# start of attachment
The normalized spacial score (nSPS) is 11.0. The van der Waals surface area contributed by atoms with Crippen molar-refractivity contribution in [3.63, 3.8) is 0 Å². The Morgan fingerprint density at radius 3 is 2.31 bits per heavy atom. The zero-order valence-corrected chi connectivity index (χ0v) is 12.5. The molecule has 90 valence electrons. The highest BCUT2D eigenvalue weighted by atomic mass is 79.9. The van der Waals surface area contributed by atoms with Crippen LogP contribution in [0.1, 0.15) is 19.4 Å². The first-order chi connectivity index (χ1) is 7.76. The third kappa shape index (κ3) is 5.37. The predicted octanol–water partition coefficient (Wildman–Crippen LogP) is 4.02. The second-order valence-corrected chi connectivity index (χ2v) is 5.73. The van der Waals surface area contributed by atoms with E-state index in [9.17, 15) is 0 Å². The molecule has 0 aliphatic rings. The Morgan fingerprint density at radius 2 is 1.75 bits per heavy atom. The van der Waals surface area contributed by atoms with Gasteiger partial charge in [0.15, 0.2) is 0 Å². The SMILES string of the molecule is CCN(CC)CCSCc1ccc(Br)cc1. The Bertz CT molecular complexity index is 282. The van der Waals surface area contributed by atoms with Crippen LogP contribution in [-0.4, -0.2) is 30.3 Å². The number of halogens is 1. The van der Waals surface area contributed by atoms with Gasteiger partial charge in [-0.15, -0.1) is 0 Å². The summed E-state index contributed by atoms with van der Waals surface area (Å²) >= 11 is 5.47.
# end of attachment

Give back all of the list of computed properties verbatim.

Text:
The normalized spacial score (nSPS) is 11.0. The van der Waals surface area contributed by atoms with Crippen molar-refractivity contribution in [3.63, 3.8) is 0 Å². The Morgan fingerprint density at radius 3 is 2.31 bits per heavy atom. The zero-order valence-corrected chi connectivity index (χ0v) is 12.5. The molecule has 90 valence electrons. The highest BCUT2D eigenvalue weighted by atomic mass is 79.9. The van der Waals surface area contributed by atoms with Crippen LogP contribution in [0.1, 0.15) is 19.4 Å². The first-order chi connectivity index (χ1) is 7.76. The third kappa shape index (κ3) is 5.37. The predicted octanol–water partition coefficient (Wildman–Crippen LogP) is 4.02. The second-order valence-corrected chi connectivity index (χ2v) is 5.73. The van der Waals surface area contributed by atoms with E-state index in [9.17, 15) is 0 Å². The molecule has 0 aliphatic rings. The Morgan fingerprint density at radius 2 is 1.75 bits per heavy atom. The van der Waals surface area contributed by atoms with Gasteiger partial charge in [0.15, 0.2) is 0 Å². The SMILES string of the molecule is CCN(CC)CCSCc1ccc(Br)cc1. The Bertz CT molecular complexity index is 282. The van der Waals surface area contributed by atoms with Crippen LogP contribution in [-0.4, -0.2) is 30.3 Å². The number of halogens is 1. The van der Waals surface area contributed by atoms with Gasteiger partial charge in [-0.15, -0.1) is 0 Å². The summed E-state index contributed by atoms with van der Waals surface area (Å²) >= 11 is 5.47.